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Guest Opinion

Implore Congress to increase hospital transparency


Congress must hold hospitals accountable for unreasonable charges with site neutral payments.

Not too long ago, a patient of mine said they wouldn’t be getting a procedure I recommended at an earlier visit.

The patient had been ambushed by so many hospital fees and charges that they now avoided going for routine tests, recommended procedures and basic care at anything remotely tied to a hospital.

This patient needed the procedure to see if they had a medical condition with potentially life-threatening risks — a procedure they were willing to forgo because of hospital fees.

This patient isn’t alone. Too many doctors and health care providers have heard similar stories and we’re extremely concerned. Nearly 40% of Americans say high health care costs have caused them or a loved one to delay treatment. And hospital bills are a growing part of the problem, burdening six in 10 people with staggering medical debt in 2022.

A wave of hospital consolidations and mergers is driving this problem. The U.S. House has taken steps to rein in unreasonable hospital charges, by passing the bipartisan “Lower Costs, More Transparency Act” in late 2023. Legislators and policymakers must now finish the job.

Physicians across the nation have been calling on Congress to pass site-neutral payment legislation, for good reason: Patients should pay the same price for the same service, regardless of the location.

In recent years, large hospital systems have been busy buying up independent physicians’ practices. Today, over half of physicians are employed by hospitals and health systems.

Following such acquisitions, larger hospital systems offer the same health care services, at the same location, but at higher costs. For a patient, the doctor, staff and nearly everything else remains outwardly the same and unchanged. But the logo on the door is different and the once independent location is now a “hospital outpatient department.” The result: Prices increase by 14.1% at a doctor’s office when it becomes part of a large hospital system.

As doctors, we know that the higher costs don’t mean increased quality of care. An MRI or a checkup at a location owned by a hospital isn’t necessarily better than one that belongs to an independent physician.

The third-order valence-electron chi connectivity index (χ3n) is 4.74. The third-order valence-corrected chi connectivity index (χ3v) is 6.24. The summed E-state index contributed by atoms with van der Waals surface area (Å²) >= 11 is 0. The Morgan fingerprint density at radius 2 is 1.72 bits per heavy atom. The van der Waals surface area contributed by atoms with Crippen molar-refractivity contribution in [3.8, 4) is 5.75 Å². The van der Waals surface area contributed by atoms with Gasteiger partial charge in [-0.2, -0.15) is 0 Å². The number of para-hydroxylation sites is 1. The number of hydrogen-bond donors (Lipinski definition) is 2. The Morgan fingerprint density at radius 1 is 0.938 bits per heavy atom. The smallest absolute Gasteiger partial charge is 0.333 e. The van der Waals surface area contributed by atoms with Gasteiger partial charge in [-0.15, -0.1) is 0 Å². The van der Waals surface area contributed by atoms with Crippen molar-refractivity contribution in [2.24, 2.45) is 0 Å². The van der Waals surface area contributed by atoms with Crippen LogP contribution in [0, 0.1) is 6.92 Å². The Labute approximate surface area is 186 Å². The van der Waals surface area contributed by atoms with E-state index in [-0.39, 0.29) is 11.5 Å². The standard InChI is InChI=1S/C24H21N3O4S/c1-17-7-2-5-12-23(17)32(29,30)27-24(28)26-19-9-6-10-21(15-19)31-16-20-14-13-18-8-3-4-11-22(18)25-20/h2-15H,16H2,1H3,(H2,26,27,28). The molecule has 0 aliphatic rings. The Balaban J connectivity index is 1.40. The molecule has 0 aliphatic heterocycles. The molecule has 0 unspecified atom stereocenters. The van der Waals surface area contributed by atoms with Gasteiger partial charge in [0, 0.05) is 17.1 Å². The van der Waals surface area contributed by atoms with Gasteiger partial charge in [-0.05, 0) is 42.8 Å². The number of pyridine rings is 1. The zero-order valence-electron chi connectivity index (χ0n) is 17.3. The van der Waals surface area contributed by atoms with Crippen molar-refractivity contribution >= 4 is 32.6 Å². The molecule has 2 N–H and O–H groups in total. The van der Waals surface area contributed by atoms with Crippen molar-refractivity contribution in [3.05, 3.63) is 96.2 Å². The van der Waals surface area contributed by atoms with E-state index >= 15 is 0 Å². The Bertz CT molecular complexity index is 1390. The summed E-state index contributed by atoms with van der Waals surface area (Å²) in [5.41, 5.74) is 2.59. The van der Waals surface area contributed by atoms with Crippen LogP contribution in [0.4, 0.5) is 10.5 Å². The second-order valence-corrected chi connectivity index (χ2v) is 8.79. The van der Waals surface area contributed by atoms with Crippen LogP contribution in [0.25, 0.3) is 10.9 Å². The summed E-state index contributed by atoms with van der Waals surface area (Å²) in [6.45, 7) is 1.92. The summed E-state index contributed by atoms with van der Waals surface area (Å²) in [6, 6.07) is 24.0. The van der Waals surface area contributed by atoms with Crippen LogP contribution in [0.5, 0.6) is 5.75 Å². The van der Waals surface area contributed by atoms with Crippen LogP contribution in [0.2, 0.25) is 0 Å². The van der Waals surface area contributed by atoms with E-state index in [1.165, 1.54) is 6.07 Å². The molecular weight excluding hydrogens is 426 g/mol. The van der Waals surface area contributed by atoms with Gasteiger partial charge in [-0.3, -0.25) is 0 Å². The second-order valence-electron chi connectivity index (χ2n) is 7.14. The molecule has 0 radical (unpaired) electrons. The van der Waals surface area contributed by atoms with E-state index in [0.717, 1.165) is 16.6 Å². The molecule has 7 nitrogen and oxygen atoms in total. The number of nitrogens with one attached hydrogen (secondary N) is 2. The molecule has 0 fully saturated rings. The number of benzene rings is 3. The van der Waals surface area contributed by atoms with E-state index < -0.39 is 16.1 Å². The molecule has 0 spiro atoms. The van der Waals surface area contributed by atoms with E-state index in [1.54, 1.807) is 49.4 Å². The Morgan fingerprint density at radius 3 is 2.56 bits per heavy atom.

Hospitals may be applauding themselves for recording big profit margins as a result of mergers and consolidations. But their profits come at a cost to the very people hospitals are supposed to serve. When they drive up out-of-pocket costs and raise premium prices for everyone, they put up more obstacles and barriers to care. They are effectively contributing to worse health outcomes.

The Lower Costs, More Transparency Act is a good start because it requires all hospitals to publicly disclose the underlying price of procedures, services, and medications. This legislation also tackles site-specific payment discrepancies, where costs can vary wildly, with seemingly no logic to these variations.

Holding down hospital fees will help check anti-competitive and predatory behavior of hospital monopolies. Addressing the issue of high hospital bills can further help reduce government spending and save taxpayers billions of dollars.

My patients deserve relief from huge hospital bills that are sending families into financial ruin and forcing people to avoid potentially life-saving care. This Congress can make its mark in the fight to help more people get affordable health care, by increasing hospital transparency and holding them accountable for their irresponsible pricing practices.

Cindy Finkelman lives in Bucks County and is a general practice physician.

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